Walla Walla. September visit.

At the end of September, we traditionally visited East Washington to try something new.

В Walla Walla we tried three wineries.

Moonbase Cellar

Small family winery. Laine and Drew Pauk founded it only in 2017. Before they did completely different things, but fell in love with viniculture, moved to Washington, and founded the winery. They don’t have their own vineyard yet and buy grapes from the vineyards of Walla Walla AVA and two small unique AVAs.

The tasting room is operated by the owner, and it was very interesting to talk with him. Well, mainly to listen to him only, because as soon as we started to talk, the big and bold company appeared and requested all his attention. So, normal dialogue became impossible, but we heard his inspiring vinicultural speech. He is a fan of wine education and always tries to bring more info to the clients. He uploaded his short educational movie on the winery website, but only for club members (that is understandable).

And he is a fan of space also. That is easy to see from the winery name and branding.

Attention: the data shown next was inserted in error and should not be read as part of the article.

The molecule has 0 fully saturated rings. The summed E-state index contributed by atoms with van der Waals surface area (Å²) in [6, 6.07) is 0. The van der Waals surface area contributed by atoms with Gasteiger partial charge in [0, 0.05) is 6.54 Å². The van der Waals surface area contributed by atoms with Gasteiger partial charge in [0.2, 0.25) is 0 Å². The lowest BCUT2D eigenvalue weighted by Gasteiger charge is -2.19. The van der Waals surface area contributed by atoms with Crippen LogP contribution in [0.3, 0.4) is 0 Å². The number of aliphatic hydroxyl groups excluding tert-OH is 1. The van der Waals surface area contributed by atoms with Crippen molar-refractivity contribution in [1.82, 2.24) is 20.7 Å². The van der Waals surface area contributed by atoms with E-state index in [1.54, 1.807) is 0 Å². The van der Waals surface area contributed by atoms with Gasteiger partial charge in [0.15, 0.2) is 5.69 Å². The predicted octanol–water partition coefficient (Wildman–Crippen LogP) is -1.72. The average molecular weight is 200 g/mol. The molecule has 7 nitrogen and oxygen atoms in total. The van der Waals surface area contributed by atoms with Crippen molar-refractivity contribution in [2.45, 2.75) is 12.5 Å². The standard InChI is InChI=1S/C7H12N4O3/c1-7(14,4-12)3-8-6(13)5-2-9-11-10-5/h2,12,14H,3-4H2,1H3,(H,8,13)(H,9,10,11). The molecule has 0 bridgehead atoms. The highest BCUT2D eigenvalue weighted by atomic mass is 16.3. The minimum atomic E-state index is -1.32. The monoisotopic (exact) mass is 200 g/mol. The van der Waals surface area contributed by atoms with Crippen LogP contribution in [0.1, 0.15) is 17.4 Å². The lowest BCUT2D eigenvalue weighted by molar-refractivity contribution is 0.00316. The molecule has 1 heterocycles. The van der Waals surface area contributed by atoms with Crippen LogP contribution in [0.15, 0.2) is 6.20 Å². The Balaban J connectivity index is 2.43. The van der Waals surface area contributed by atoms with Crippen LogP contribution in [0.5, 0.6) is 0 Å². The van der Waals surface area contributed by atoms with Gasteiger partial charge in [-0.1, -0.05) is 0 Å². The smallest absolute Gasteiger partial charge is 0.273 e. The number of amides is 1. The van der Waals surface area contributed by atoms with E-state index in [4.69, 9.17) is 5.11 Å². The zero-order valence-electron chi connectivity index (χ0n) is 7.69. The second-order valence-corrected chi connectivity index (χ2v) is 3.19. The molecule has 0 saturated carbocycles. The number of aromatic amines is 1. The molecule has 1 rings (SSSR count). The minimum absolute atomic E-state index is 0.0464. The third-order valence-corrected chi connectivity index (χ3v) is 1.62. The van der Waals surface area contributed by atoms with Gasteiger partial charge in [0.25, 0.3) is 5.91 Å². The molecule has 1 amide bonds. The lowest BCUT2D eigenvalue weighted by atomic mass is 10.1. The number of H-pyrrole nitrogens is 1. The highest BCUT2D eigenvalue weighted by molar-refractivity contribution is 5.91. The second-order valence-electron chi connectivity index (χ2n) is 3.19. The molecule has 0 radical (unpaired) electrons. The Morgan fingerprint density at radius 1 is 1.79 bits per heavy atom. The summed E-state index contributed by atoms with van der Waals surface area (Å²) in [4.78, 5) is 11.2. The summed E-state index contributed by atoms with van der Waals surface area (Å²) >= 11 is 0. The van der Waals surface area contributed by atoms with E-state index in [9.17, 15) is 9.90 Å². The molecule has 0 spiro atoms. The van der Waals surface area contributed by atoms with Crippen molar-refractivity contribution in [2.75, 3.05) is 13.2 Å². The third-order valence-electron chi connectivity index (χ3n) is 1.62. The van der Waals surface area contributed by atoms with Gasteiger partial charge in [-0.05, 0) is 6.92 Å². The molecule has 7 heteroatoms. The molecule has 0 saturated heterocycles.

“Moonbase” means, that this winery is their start base for space viniculture exploration.

Used grape varieties are typical for Walla Walla – Cabernet Sauvignon, Merlot, Syrah, Mourvedre, and so on.

All wines are young, the oldest is from 2019, which is understandable, the winery itself is very young. Some wines definitely require more ageing, but the quality is very good, and prices are actually lower than many small wineries in Walla Walla keep – from $20 to 55. The tasting is 15 and is waived with the purchase of any bottle (many small wineries now take 25, and waive it only with the purchase above a specific sum).

The winery has an interesting line – MaxQ. MaxQ is a maximum dynamic pressure condition – the point, where the air has a maximum pressure on a rocket because the speed is already high and the atmosphere is still quite dense (12-14 km). Remember, the owner is a fan not only of viniculture but the space also. The grape for this line they buy from the small unique AVA The Rock District. In the vineyard, the space between vines is covered with rocks. Through the rocks, the soil and vines obtain plenty of warmth, which is needed for riping, and also stresses the vine. Plants under the stress try to increase reproductivity, in the case of grapes, it also means a higher concentration of different compounds in the berry, which brings a more intensive and concentrated taste.
MaxQ Merlot 2020 has an interesting complex taste which I really enjoyed and took a bottle with me.

I definitely recommend the winery. Good wine, then interesting owner.